The Writer - Teacher (Part Three): How to Create a Script for Your Course from the Text of Your Book | David ✏ Ault | Skillshare

The Writer - Teacher (Part Three): How to Create a Script for Your Course from the Text of Your Book

David ✏ Ault, The Writer Teacher

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5 Lessons (19m)
    • 1. An Introduction to the Course

    • 2. Rewriting the Text from Your Book to Create a Script

    • 3. Formatting the Text in Your Script So That It Reads Better Formatting the Text in Your Script So Tha

    • 4. Preparing the Script for Recording the Audio

    • 5. Your Class Project


About This Class


How to Create a Script for Your Course from the Text of Your Book is actually the third class in the Writer-Teacher series here on Skillshare, which shows self-published authors how to repurpose content they have already written and turn it into courses to sell online.

In this particular class, you will learn about:

  • Rewriting the Text from Your Book to Create a Script
  • Formatting the Text in Your Script So That It Reads Better
  • Preparing the Script for Recording the Audio

So go ahead and enrol in my class and I look forward to seeing you on the inside.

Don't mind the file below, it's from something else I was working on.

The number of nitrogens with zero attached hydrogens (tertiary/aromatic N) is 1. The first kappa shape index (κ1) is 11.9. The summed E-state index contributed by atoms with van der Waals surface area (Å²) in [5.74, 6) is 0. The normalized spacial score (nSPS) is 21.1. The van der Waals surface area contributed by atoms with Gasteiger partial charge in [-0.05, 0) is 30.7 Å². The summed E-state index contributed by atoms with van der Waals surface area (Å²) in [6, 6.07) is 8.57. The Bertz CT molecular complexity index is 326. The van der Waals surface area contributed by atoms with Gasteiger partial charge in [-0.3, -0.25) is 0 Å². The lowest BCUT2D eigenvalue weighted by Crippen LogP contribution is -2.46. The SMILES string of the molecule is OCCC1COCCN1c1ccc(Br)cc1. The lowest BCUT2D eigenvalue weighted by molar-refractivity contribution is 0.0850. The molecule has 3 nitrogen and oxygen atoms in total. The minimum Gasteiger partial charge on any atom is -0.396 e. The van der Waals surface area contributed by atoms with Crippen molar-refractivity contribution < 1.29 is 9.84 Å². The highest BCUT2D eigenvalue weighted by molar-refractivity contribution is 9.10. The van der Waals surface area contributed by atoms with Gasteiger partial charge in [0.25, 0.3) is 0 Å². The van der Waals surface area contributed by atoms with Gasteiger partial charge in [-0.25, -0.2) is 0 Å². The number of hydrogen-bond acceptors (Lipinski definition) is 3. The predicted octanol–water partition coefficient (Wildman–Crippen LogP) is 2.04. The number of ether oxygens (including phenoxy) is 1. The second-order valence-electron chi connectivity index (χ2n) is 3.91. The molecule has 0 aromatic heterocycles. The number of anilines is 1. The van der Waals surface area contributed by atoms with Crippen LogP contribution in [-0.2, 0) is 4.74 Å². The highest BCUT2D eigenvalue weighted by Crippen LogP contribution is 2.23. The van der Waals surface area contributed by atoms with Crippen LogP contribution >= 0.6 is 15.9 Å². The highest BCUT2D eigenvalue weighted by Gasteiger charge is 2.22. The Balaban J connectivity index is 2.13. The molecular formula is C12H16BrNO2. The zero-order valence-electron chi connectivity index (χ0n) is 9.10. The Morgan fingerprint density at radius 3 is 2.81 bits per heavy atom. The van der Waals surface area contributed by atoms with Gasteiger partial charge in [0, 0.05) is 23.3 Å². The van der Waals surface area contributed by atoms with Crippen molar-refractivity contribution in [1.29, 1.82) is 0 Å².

1. An Introduction to the Course: Hello there. My name is David James a lot, and I would like to welcome you to this skill share class, which takes a look at how to create a script for your course from the text of your book class is actually the third in the right to teach your Siri's here on Skill Ship, which shows self published authors how to re purpose content they have already written and turn it into courses to sell online. And in this particular class, you will learn about rewriting the text from your book to create a script, formatting the text in your script so that it reads better preparing the script for recording the audio to go ahead and roll in my class and I look forward to seeing you only side. 2. Rewriting the Text from Your Book to Create a Script: the first step in repurpose ing a book, and creating a course from the content is to rewrite the text that you have previously written. This is because text that is perfectly suitable for a written format may not necessarily be suitable for a spoken format. Usually this does not require a major rewrite, but a few subtle changes on the shortening of sentences will make a huge difference in how your spoken text will sound. So, first of all, you need to open up your written manuscript, whether that be in Scrivener Word or even a text it application and duplicate the file as we're going to be making a number of changes to the original text. Okay, here we are in Scrivener, which is my writing application of choice. And here is the written manuscript for a nonfiction book, which I've already published called A Time Travel History. The Christmas Truce of 1914 and I'm going to repurpose this written content as an online course. So each of these sub chapters will form the basis off lessons in the course. For example, the first subject, er a powder keg waiting to explode, will become the first lesson in this section or class, the Roto War. And if we come down to the front matter of the book, you'll see the book's cover and you'll notice that the book was written by Dr Tara Tempus and yours truly. And Tara is actually the main protagonist from a Siris of time travel novels I'm writing, the research of which inspired this nonfiction book. Now Tara actually writes the books forward, and while that worked well in the E book, I don't think I can include it in my online course. However, I would like to include this closing paragraph as part of an introduction video that will proceed the first lesson. Likewise, if we look at the pre face, which was written by me, I only want to use the opening two paragraphs for the introduction video. Of course, I do not want to mess about with my books manuscript, so I'm actually going to save a new version of the file. I'll save it to the desktop for now, and I will call the new file the Christmas Truce of 1914 course. Okay, now I have created a new file. I can start chopping and changing some things to these chapters will become my individual classes on skill share for sections off the course on you to me, while the sub chapters will form the basis off the different video lessons. So I'm going to create a new introductory section. Well, call the introduction. I'll just drank the folder up to the top here, and I'll add a new lesson, also called introduction. Okay, so next I need to copy the two paragraphs of text from the pre face, paste them in the new introduction and then do the same with the closing paragraph from the food Now you could, of course, dual this in a word processor, such as word using different files for each lesson. But if you are a writer and you are not already using Scriven er, my advice would be to stopped using scrivener. The next stage is to read the text and see if it needs to be rewritten for a spoken format . Now, given the fact I'm creating a history course, which is going to be quite formal and factual in nature anyway, I don't think that the text needs to be changed too much, certainly not as much as a business course or a social media calls would have to be changed . However, I still need to change some of the text, and I certainly will chop up the paragraphs into natural pauses so that the text will be easier to read. And it might even be the case that I need to add the old word or to the emphasis. So by separating the lines of text by each natural pause in this way, whether that be a full stop or period or a comma or a semi colon, I find that a script begins to take shape, which will be a lot easier to read from when it comes time to recall the audio. However, this is only the first stage of making the text easier to read, and in the next video, I shall show you my process for formatting the text in order to emphasize certain words and help make your script come alive. 3. Formatting the Text in Your Script So That It Reads Better Formatting the Text in Your Script So Tha: Once you have rewritten and rework protects from your book, the next step is to format the text of your script in order to give it some character. Specifically, we need to go through the text and highlight those words and phrases that we want to given emphasis to. When reading the text aloud, for example, I am going to bold the word boldly and capitalized. The word such the horrors of World War One was such that following the conflict, President Woodrow Wilson was moved enough. Actually, I think it could do with a natural pause here. The horrors of World War One was such that following the conflict, President Woodrow Wilson was moved enough to boldly promise it would be the war to end all wars. Okay, I shall italicize the word particular and capitalized the word recognizable. I'll do the same with the word Sean, and I will tell Assize this whole phrase so that it reads. And even though the Christmas truce was only to last a few days never to be repeated, it remains a beacon of hope amongst all the and we need to capitalize the word hopelessness as well. Okay, we need bigger pause here, so I shall add a couple of line breaks. While it is of paramount importance that we never forget the horrors in capitals of World War One. Okay, what else? Another phrase Toe italicize for emphasis. Another word to capitalize. And I usually switch between capitals, italics and bold, depending on the type of emphasis I want to give. But this is purely a personal thing, and you may well work out your own system, right? I'll italicize and bold this quote by Sir Arthur Conan Doyle. We should marvel at this one human episode a middle, the atrocities which have stained the memory of the war. So now the text is formatted. It is ready to be prepared for reading and the audio recorded. But before we do that, I want to share with you a little technique I use for estimating how many minutes of audio we will be able to create from the written text of our script. So if we click on the text statistics icon in Scrivener, we can see that we have written 192 words. And then if we go to a website called Speech in minutes dot com. We can roughly calculate the amount of audio in minutes. There will likely record from that particular number of words. So on average, 192 words of text equals about 1.5 minutes of audio. Now that's is for an average talking speed off 130 words per minute, and I probably speak on the slower side of average at about 100 words per minute. As in the past, I used to teach English as a foreign language, so feel free to speed me up two times two if I'm talking too slowly for you. So for me, that amount of written text probably equates to about two minutes. Meanwhile, if you are a fast talker speaking at 160 words per minute, 190 words is only going to equate toe around about one minute and 12 seconds of audio. After a while, you work out a more accurate figure for how many words per minute you actually speak. Okay, so we have formatted the text to make it sound that little bit more interesting when we read it out loud, and we also know roughly how much time the audio will take. We should look at how to prepare our script for actually recording the audio, whether we are behind the camera, as is the case of this video, or in front of the camera when recording a talking head video. 4. Preparing the Script for Recording the Audio: Once you have rewritten the text and formatted your script, the next step is to prepare the script so that it is ready for recording. For a screen cast style video like this one, it is possible to read the text. As is. However, Scrivener has a special mode called the full screen composition mode, which has been designed to block out all distractions while you right and it works. Justus. Well, when you are reading text to, I like to set the text to 200% in the menu bar at the bottom. Then you are ready to hit record in audacity or an equivalent software on. Begin reading into your microphone, scrolling down the text as you do so totally distraction free. Now, if you do not own a copy of Scrivener, then you are able to do something very similar in words, and I've copied the same text into a word to show you what I mean. Word now has a viewing mode called Focus, which also blocks out distractions. In a similar way to Scriven is full screen composition mode. Again, you can sit how big you want the text to appear on as I said before, I prefer toe have this set to 200%. So both Scriven er and word are ideal if you are reading off camera. However, what about if you were filming a talking head video where you were speaking in front of the camera? Now you could have also learned that takes off by heart and do it off pat. But personally, when I'm filming a talking head video, I prefer to read often auto cue or TelePrompTer. And I actually use a great online tool to do just that called easy prompter. This is the free version, although they do offer a pro version as well. And you just need to copy and paste your text into the box like so, and click on start prompt. He then click on play or hit the space bar to start, and you are able to reduce the size of the fund down here like so, and also reduce the speed of the teleprompter until you find the settings that are ideal for you and your reading speed. I think that five is probably about right. Perhaps that's still a bit too fast. Maybe four would be better now if we go back to the easy prompter home page, you will see that there is also a portable version of the teleprompter, which is also totally free of charge and allows you to use the auto queue even when you don't have Internet access. You just need to download the portable version here, and then an HTML file will save to your download folder again. You just have to copy and paste the text into the box. Then you can set your desired font size and scrolling speed. You also have the choice to capitalize. All the text which we don't want to do is we have capitalized text for emphasis, and finally, you have the option to flip the text. If you were doing a life presentation on a mirror is being used to display the text, but obviously we do not need that option. It is important to point out here that Easy Prompt does not recognize if text has bean italicized or bold ID. So in fact, you're only able to capitalize any text that you would like to emphasize, So I will need to replace any bold or italicize text in the script and rewrite it in capital letters, which may mean that you lose a little of the subtlety with how you interpret the text. Okay, so let's click on start prompter and hit the space bar to play The horrors of World War One was such that following the conflict, President Woodrow Wilson was moved enough to boldly promise it would be the war to end all wars. Okay, that's possibly still a bit too fast for that particular Funt. But I'm sure you get the hang of it. So I hope you have enjoyed these lessons on rewriting, formatting and preparing your text. And in the next class, I will be looking at how to recall the audio feel course. So I hope you'll join me then. 5. Your Class Project: Hello there, Thesis. Just a quick video toe. Thank you for taking this class. I hope you enjoyed it. And if so, please consider leaving a thumbs up, as it really means a lot to me. It would also be great if you would complete the class project, which is quite simply to format the text in your script so that it reads better. All you need to do is take a paragraph from the text of your book, rewrite it if necessary and then capitalized. Those words you intend to emphasize when reading the script. Thanks again for completing the class. And I hope to see you in one of my other classes very soon.